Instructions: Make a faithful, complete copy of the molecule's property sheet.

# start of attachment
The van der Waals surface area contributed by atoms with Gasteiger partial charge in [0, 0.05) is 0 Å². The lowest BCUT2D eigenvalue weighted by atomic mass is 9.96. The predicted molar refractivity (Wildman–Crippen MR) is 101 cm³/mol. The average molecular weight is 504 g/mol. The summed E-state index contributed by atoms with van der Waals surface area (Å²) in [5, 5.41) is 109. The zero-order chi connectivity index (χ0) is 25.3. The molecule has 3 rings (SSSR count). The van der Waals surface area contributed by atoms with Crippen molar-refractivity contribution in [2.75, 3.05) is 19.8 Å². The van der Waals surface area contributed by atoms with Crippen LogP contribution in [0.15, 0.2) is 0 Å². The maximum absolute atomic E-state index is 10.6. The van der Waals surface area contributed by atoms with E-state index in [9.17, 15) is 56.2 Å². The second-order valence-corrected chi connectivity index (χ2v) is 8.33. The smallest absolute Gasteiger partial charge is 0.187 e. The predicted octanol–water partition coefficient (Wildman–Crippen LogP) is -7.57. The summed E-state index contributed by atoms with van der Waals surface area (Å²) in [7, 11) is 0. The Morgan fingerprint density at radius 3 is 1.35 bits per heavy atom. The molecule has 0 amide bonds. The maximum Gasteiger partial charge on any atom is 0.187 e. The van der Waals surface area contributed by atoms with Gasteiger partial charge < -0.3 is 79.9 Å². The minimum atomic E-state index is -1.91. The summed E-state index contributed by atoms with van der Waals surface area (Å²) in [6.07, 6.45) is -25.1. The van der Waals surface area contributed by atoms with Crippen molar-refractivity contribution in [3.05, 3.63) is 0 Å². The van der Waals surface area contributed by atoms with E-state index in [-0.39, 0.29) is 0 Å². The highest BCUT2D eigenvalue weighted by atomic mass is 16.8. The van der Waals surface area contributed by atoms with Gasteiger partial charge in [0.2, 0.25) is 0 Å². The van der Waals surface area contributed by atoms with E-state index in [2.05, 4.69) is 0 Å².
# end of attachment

The van der Waals surface area contributed by atoms with Gasteiger partial charge in [0, 0.05) is 0 Å². The lowest BCUT2D eigenvalue weighted by atomic mass is 9.96. The predicted molar refractivity (Wildman–Crippen MR) is 101 cm³/mol. The average molecular weight is 504 g/mol. The summed E-state index contributed by atoms with van der Waals surface area (Å²) in [5, 5.41) is 109. The zero-order chi connectivity index (χ0) is 25.3. The molecule has 3 rings (SSSR count). The van der Waals surface area contributed by atoms with Crippen molar-refractivity contribution in [2.75, 3.05) is 19.8 Å². The van der Waals surface area contributed by atoms with Crippen LogP contribution in [0.15, 0.2) is 0 Å². The maximum absolute atomic E-state index is 10.6. The van der Waals surface area contributed by atoms with E-state index in [9.17, 15) is 56.2 Å². The second-order valence-corrected chi connectivity index (χ2v) is 8.33. The smallest absolute Gasteiger partial charge is 0.187 e. The predicted octanol–water partition coefficient (Wildman–Crippen LogP) is -7.57. The summed E-state index contributed by atoms with van der Waals surface area (Å²) in [7, 11) is 0. The Morgan fingerprint density at radius 3 is 1.35 bits per heavy atom. The molecule has 0 amide bonds. The maximum Gasteiger partial charge on any atom is 0.187 e. The van der Waals surface area contributed by atoms with Gasteiger partial charge < -0.3 is 79.9 Å². The minimum atomic E-state index is -1.91. The summed E-state index contributed by atoms with van der Waals surface area (Å²) in [6.07, 6.45) is -25.1. The van der Waals surface area contributed by atoms with Crippen molar-refractivity contribution in [3.05, 3.63) is 0 Å². The van der Waals surface area contributed by atoms with E-state index in [-0.39, 0.29) is 0 Å². The highest BCUT2D eigenvalue weighted by atomic mass is 16.8. The van der Waals surface area contributed by atoms with Gasteiger partial charge in [0.2, 0.25) is 0 Å². The van der Waals surface area contributed by atoms with E-state index in [2.05, 4.69) is 0 Å².